Russia's Kasatkina feels 'more free and happy' after coming out as gay

by Reuters
Thursday, 4 August 2022 09:08 GMT

Tennis - French Open - Roland Garros, Paris, France - May 30, 2022 Russia's Daria Kasatkina celebrates winning her fourth round match against Italy's Camila Giorgi REUTERS/Gonzalo Fuentes

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Homosexuality is still frowned upon in Russia, which has a law to stop gay pride marches and detain LGBTQ+ activists

Aug 4 (Reuters) - Russian Daria Kasatkina said she feels more "free" since coming out as gay last month as support poured in for the women's world number 12 from her fellow players.

Kasatkina said last month that she was inspired to come out after Russian soccer player Nadya Karpova revealed she was gay in a country where homosexuality is frowned upon.

Russia's existing "gay propaganda" law, passed in 2013, has been used to stop gay pride marches and detain gay rights activists.

"I don't know how the social media filter works, but I've just heard very good things," said Kasatkina, whose girlfriend, Olympic figure skater Natalia Zabiiako, has been cheering for her at the Silicon Valley Classic in California this week.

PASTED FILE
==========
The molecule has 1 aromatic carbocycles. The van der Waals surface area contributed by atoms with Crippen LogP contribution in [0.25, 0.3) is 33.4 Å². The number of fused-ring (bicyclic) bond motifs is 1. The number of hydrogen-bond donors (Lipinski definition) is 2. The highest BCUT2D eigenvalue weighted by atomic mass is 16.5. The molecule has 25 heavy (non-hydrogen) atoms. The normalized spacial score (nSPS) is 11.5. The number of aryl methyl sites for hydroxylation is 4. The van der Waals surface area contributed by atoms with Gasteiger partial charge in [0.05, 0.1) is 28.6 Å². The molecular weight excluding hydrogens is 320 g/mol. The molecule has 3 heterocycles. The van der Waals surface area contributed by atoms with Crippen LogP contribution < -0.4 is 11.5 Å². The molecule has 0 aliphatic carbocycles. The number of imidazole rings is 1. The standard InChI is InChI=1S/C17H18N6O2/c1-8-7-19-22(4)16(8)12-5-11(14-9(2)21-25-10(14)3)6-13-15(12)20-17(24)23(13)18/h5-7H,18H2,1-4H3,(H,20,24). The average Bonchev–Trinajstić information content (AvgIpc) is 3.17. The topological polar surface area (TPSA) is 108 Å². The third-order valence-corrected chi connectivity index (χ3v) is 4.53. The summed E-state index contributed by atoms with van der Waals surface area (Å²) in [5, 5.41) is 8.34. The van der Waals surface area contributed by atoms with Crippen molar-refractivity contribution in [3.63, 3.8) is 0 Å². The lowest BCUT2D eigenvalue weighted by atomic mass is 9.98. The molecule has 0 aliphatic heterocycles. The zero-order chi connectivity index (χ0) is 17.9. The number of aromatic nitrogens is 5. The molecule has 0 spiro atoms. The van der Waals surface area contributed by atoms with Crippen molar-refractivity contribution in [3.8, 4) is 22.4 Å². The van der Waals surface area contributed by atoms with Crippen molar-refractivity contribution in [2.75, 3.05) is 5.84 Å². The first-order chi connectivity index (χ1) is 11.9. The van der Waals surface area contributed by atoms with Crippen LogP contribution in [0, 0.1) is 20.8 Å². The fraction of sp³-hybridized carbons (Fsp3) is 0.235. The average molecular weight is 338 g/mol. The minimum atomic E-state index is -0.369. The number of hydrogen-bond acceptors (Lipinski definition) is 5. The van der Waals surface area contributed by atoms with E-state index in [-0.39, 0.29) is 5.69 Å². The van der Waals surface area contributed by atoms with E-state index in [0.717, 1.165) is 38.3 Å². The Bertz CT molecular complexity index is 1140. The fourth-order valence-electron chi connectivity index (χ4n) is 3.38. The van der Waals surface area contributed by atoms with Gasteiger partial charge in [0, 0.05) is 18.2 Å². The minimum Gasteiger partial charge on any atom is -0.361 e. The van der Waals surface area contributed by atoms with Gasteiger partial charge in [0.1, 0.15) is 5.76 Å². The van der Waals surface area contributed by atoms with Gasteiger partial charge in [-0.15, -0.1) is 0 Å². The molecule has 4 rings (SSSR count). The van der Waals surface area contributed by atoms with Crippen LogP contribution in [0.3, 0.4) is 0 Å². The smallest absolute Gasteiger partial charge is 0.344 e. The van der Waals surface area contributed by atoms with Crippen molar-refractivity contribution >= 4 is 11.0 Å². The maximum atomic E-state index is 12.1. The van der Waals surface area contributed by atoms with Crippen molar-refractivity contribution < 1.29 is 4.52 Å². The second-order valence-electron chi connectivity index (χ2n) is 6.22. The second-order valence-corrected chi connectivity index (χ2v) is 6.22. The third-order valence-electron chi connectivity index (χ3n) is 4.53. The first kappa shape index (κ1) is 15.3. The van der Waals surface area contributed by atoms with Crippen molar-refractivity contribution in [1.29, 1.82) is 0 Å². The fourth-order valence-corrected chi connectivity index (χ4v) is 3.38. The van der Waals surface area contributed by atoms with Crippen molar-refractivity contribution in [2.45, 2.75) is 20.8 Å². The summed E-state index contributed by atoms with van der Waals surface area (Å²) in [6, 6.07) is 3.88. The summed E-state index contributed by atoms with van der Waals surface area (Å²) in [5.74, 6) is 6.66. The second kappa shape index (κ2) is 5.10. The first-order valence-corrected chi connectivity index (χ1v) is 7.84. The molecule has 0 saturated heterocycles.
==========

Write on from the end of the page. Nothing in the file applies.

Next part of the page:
"I'm really happy about it. As I saw, it was not just a good thing for me, also it helped other people.

"I feel more free and happy. I think I made the right step. With the situation in the world, all this stuff that is tough, when if not now?"

Former women's world number one Naomi Osaka, who has spoken out about racial injustice and police brutality, said it was "really amazing" to see Kasatkina take a stand.

"I do think we have to rally to support her because it is a bit of a dangerous situation," the four-time Grand Slam champion said.

"But I think in all of that it's really incredible that she's coming out and she's standing for what she believes in. I'm always in support of that."

American teenager Coco Gauff, who took an active role in the 'Black Lives Matter' movement, said she was "super happy" for Kasatkina.

"I think in tennis, at least with the girls around, we're all very supportive of each other no matter the background or identity," Gauff said.

"I don't think there's any judgment when it comes to that."

(Reporting by Sudipto Ganguly in Mumbai; editing by Peter Rutherford)

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